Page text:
Peoples without land, a State without a nation. And a wall, 2,700 km of sand and stones, which for 40 years has kept a territory (Western Sahara) from its people (the Saharawi). This wall of walls is like a jagged scar: four, five, six piles which run parallel to each other in the Sahara Desert, strewn with more than five million landmines and controlled by 160,000 Moroccan soldiers.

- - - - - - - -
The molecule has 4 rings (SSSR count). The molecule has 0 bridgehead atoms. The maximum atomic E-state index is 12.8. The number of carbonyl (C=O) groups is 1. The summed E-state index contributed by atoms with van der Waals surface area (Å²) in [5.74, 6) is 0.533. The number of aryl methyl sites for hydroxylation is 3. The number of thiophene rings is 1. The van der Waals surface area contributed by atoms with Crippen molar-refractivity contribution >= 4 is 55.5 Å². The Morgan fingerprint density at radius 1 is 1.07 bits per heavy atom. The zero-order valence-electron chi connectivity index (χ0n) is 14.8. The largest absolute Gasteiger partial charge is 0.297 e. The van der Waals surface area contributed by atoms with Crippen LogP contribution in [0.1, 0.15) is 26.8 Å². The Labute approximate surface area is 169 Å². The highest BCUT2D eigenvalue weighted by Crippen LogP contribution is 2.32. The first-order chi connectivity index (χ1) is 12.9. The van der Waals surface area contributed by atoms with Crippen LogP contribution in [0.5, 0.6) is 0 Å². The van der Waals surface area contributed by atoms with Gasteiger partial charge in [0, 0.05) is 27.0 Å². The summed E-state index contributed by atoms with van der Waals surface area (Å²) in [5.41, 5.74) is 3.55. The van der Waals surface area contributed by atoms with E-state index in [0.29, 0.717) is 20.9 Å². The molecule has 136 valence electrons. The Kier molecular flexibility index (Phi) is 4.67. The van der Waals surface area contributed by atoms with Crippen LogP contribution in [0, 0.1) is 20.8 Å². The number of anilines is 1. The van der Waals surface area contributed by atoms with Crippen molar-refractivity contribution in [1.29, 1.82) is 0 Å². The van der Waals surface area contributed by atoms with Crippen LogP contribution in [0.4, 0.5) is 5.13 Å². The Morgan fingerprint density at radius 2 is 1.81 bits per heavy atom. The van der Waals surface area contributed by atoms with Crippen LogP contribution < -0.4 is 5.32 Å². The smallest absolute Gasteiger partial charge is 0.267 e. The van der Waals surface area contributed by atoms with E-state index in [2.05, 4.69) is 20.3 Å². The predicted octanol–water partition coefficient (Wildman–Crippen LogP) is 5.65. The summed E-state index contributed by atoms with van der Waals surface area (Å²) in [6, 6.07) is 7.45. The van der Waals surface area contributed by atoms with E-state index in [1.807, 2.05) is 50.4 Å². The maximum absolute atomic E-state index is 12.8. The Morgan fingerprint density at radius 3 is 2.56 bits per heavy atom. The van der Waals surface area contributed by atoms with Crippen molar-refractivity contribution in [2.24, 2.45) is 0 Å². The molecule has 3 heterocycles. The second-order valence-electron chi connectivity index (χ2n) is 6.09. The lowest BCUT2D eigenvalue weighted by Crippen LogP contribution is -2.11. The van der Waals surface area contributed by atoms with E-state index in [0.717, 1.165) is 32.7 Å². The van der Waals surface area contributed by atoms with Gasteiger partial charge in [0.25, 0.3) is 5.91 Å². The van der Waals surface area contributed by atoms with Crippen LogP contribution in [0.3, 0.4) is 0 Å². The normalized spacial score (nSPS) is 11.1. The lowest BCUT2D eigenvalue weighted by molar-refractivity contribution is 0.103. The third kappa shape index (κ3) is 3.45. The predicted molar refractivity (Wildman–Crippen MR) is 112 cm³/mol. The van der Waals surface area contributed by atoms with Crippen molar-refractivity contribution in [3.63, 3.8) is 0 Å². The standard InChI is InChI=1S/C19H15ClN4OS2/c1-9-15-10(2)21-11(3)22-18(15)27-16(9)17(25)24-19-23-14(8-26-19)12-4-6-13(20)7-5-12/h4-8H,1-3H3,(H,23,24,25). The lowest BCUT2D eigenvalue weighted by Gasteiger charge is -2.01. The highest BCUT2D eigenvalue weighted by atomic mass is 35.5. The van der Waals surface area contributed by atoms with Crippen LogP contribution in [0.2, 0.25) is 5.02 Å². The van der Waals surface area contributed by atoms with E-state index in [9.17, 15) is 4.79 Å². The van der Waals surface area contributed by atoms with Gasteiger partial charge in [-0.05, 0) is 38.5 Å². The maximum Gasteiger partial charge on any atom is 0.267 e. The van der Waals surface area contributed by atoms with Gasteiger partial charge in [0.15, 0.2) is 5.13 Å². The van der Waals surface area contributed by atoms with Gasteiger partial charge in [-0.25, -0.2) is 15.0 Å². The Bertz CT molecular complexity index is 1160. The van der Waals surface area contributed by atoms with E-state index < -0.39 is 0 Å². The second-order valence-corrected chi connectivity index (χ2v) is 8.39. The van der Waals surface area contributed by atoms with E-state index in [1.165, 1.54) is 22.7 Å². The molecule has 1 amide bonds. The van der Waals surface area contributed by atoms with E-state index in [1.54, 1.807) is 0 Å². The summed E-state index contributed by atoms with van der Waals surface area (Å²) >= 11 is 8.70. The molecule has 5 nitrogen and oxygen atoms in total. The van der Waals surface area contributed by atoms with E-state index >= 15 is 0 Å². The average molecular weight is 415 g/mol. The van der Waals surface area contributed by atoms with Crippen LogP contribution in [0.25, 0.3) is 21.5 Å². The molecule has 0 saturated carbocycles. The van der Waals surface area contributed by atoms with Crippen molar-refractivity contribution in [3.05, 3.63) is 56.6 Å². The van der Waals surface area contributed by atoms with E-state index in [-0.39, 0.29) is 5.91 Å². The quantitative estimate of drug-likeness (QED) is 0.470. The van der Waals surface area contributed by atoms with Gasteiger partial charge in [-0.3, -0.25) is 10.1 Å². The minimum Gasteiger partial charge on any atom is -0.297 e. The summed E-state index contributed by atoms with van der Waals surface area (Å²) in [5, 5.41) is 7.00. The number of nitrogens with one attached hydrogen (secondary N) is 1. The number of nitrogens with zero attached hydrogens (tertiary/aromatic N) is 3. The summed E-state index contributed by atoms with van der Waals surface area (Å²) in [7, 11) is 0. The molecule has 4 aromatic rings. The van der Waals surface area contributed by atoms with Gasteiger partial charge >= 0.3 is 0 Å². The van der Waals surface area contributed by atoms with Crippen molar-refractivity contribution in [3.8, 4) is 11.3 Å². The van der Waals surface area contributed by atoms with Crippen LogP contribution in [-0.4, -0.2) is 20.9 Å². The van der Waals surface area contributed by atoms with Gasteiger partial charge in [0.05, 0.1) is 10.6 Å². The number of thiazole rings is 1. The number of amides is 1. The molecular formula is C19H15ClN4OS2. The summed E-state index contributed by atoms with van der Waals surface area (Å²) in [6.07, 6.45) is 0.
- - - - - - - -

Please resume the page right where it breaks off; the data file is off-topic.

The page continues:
It was built in the Eighties to block the attacks by the Saharawi militants and the return of the refugees. Today, this group lives in exile for the most part, just like its government. A mess caused by the Spanish decolonization, followed by the Moroccan invasion. The 200,000 people who fled from their homes in 1976, have been living for years in overcrowded refugee camps in the Algerian desert. Without water, food or adequate medical facilities.